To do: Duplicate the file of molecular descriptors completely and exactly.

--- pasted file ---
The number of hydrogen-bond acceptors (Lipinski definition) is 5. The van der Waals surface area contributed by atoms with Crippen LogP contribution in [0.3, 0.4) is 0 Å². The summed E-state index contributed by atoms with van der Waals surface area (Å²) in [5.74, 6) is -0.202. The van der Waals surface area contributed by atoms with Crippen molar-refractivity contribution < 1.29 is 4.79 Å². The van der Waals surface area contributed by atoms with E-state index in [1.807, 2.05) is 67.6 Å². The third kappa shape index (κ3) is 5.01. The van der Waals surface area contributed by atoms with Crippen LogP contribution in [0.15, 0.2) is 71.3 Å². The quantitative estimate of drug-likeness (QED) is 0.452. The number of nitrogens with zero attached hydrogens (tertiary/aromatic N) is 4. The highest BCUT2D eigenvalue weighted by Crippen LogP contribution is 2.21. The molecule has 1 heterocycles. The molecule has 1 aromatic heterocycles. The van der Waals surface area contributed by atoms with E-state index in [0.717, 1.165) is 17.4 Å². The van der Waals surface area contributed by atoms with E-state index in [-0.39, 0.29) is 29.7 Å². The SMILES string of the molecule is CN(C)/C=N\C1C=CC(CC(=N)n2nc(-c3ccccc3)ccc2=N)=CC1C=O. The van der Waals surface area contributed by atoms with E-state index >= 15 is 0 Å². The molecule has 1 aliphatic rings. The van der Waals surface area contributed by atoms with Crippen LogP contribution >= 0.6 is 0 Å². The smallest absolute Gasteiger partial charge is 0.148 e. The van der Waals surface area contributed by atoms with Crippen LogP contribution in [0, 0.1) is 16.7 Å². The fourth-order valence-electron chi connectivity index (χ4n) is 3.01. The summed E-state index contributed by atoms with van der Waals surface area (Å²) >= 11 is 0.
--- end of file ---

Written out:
The number of hydrogen-bond acceptors (Lipinski definition) is 5. The van der Waals surface area contributed by atoms with Crippen LogP contribution in [0.3, 0.4) is 0 Å². The summed E-state index contributed by atoms with van der Waals surface area (Å²) in [5.74, 6) is -0.202. The van der Waals surface area contributed by atoms with Crippen molar-refractivity contribution < 1.29 is 4.79 Å². The van der Waals surface area contributed by atoms with E-state index in [1.807, 2.05) is 67.6 Å². The third kappa shape index (κ3) is 5.01. The van der Waals surface area contributed by atoms with Crippen LogP contribution in [0.15, 0.2) is 71.3 Å². The quantitative estimate of drug-likeness (QED) is 0.452. The number of nitrogens with zero attached hydrogens (tertiary/aromatic N) is 4. The highest BCUT2D eigenvalue weighted by Crippen LogP contribution is 2.21. The molecule has 1 heterocycles. The molecule has 1 aromatic heterocycles. The van der Waals surface area contributed by atoms with E-state index in [0.717, 1.165) is 17.4 Å². The van der Waals surface area contributed by atoms with E-state index in [-0.39, 0.29) is 29.7 Å². The SMILES string of the molecule is CN(C)/C=N\C1C=CC(CC(=N)n2nc(-c3ccccc3)ccc2=N)=CC1C=O. The van der Waals surface area contributed by atoms with E-state index >= 15 is 0 Å². The molecule has 1 aliphatic rings. The van der Waals surface area contributed by atoms with Crippen LogP contribution >= 0.6 is 0 Å². The smallest absolute Gasteiger partial charge is 0.148 e. The van der Waals surface area contributed by atoms with Crippen LogP contribution in [0, 0.1) is 16.7 Å². The fourth-order valence-electron chi connectivity index (χ4n) is 3.01. The summed E-state index contributed by atoms with van der Waals surface area (Å²) >= 11 is 0.